There are interviews, and then there are interviews. Any conversation with Andrew Zimmern falls squarely into the latter category. Like his former Travel Channel cohort Anthony Bourdain, Zimmern speaks in complete paragraphs and offers lengthy, thoughtful, and nuanced answers to the softest of questions. We were lucky enough to spend almost a full hour with the man during last weekend’s Food & Wine Classic. Here’s what he had to say about the new season of Bizarre Foods, L.L. Cool J, and why he and Bourdain are the luckiest men on TV.
The Braiser: What can you tell me about the upcoming season of Bizarre Foods?
Andrew Zimmern: It starts out with our 100th episode which is shot in Vegas. We do a special beforehand to look at the previous 99 episodes and the 100th episode is a blast. We did some really fun stuff in Vegas, but the show finishes with Muhammad Ali’s 70th birthday party. As a geeky sports fan and adult child, to see and be a part of that is just unbelievable.
His birthday party was crazy, the food was crazy. It’s 1,800 people in the dining room — presidents, rock stars, movie stars. We looked at the seating list — they didn’t allow us to shoot it for the show — but the furthest row, all the way at the back, is Fortune 20 CEOs, the secretary of state. I mean, it was such an insane crowd. Robin Leach — yes, he’s still around — I have him on camera and he’s like, ‘This is the single most amazing event I’ve seen in Las Vegas in 30 years.’ And I’m like, ‘Do you say that every weekend?’ And he’s like, ‘No, this really, truly is spectacular.’ So the “bizarre” nature was how do you do the dinner of the decade for 1,800 people. And the chefs and the lengths that they went to to make the food was, I think, a really amazing, amazing feat.
It was a lot of fun. Plus, I got to meet L.L. Cool J!
Don’t call it a comeback!
Exactly! There you go. So I’m standing there, hoping to see him, hoping that when he comes by with his entourage, I get a chance to go up to him. We shot this episode 5 or 6 days after the Grammys and he had given that eloquent speech about Whitney Houston passing away, so I just wanted to tell him, ‘I love what you do. You’re a great dad.’ I really respect great dads and I try to be one myself. So! He sees me and he breaks through his cordon of security and is like, ‘Andrew Zimmern! Oh my god! You gotta take a picture with me. My kids love you.’ And he gets out the iPhone to take a picture of him and I and I’m like, ‘This is not happening. I have the greatest job in the world.’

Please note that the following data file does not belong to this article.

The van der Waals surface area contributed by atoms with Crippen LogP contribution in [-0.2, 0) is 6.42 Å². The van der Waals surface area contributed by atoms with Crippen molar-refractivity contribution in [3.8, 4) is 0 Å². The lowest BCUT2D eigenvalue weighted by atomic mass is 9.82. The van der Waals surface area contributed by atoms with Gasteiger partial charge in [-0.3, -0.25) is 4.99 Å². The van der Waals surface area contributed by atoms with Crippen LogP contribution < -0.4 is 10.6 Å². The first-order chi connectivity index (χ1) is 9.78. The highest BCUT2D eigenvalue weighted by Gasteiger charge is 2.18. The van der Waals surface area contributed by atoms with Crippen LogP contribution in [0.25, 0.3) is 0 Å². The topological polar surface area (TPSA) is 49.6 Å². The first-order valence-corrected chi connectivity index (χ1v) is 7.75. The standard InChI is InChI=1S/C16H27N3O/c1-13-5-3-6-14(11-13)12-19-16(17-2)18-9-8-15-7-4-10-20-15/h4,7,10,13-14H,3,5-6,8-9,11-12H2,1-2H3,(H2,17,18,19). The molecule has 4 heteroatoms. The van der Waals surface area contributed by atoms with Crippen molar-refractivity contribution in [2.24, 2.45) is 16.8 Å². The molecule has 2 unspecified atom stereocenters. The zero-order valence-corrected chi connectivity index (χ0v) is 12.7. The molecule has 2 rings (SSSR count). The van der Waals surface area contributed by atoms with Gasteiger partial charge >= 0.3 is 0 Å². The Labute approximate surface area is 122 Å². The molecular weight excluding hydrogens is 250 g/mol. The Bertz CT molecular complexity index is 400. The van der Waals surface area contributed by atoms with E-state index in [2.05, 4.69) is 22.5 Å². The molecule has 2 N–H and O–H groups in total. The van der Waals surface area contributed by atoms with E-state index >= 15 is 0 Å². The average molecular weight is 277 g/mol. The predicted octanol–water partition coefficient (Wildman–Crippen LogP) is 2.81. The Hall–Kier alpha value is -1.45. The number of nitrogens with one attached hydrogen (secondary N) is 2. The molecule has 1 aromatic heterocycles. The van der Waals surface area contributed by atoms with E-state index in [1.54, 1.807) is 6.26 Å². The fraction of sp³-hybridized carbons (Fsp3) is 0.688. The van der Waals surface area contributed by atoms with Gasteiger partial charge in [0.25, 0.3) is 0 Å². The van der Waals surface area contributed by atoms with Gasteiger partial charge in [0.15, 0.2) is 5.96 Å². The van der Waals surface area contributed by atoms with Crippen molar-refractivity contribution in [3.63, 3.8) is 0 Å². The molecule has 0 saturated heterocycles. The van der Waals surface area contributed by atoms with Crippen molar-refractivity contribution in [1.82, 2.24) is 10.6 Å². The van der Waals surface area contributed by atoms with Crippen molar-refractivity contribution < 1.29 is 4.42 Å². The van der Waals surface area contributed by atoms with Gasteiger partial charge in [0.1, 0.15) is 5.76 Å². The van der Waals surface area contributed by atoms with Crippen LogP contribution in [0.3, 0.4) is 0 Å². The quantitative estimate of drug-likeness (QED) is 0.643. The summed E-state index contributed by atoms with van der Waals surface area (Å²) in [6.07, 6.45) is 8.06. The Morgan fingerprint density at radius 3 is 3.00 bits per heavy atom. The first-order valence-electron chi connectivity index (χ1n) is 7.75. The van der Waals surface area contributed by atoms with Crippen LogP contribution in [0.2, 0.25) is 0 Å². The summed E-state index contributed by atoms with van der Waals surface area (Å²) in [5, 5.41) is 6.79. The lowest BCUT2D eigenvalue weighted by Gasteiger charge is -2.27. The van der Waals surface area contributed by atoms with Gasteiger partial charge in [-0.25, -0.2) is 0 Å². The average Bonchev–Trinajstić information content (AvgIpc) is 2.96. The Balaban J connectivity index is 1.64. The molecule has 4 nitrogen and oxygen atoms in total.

Speaking of kids, how do you raise your son to be as open-minded about food as you are?
He’s just an open-minded eater. Number one: there is never a choice. Number two: the culture and psychological messaging that we gave him when he was ten months old, eleven months old, twelve months old, we never used words like, ‘Oh, that’s gross!’ or ‘Ewwww!’ And I am amazed how many times as we were raising Noah, and maybe over at other people’s houses with children, how many people use that language. If you as a parent, make disparaging comments around your kid about food in general or lessen its importance, you will raise a child who doesn’t understand its importance.
We try to teach Noah that his job at dinner is to ask questions. And so we always steer that so at least one question a night had to be about the food we were eating. Like who grew it, why it’s important to eat certain things and not others. And I think Noah was about four, one night, when he came home from a friend’s house from dinner and he said something like, ‘Yeah, they put too much protein on everyone’s plate and not enough vegetables.’ And I was just like, ‘That is so awesome.’
He’s just aware. Food, people don’t understand, is such an important factor in our daily lives, in our international relations, in our sociological make-up. It impacts environmental and cultural and economical sustainability. It’s one of the driving cultural forces in the world and that’s what my show is all about. So to not raise children to be aware of that is crazy. And the last thing is that, little children eat dried fish jerky in Japan. That’s their snack of choice. So something that’s dry and salty and fishy, is not genetically abhorrent to four-year-olds. In fact, it’s the exact opposite. They’re more open-minded. What kills that open-mindedness is how our culture presents that food. So if we raise a whole generation of children that they’re rewarded by having a treat, and that treat is an ice cream cone, candy bar, a doughnut, or a bag of chips, we’re giving the exact wrong message. If Noah wants to have something sweet after he finishes his dinner, he can have it. But we don’t call it dessert and it’s not a reward. So how you parent around that is very, very, very important.
What’s the scouting process of your show like?
There were some aspects of some of our first few episodes that was like, ‘Alright, we’ve got these three or four stories and the rest we’ll figure out when we get down there.’ As advertising is sold against the show, as the crew gets larger, as the expense is greater, as the pressure becomes larger to achieve certain things, you have to have more than enough stories scouted and ready to go. That being said, it would be like coming here [to Aspen] and finding someone who had a restaurant and they went out every night and trapped some sort of Rocky Mountain animal and served it every morning. We know we’re going to meet them at 4AM to go out and trap. We know we’re going to go back and cook with them. Beyond that, it’s not staged, it’s not scripted, what we shoot is what we see. We don’t fake anything. It’s the thing I’m proudest of: we’ve never faked anything in our show. I would say a full third of our shows are the stories we discover when we’re there.
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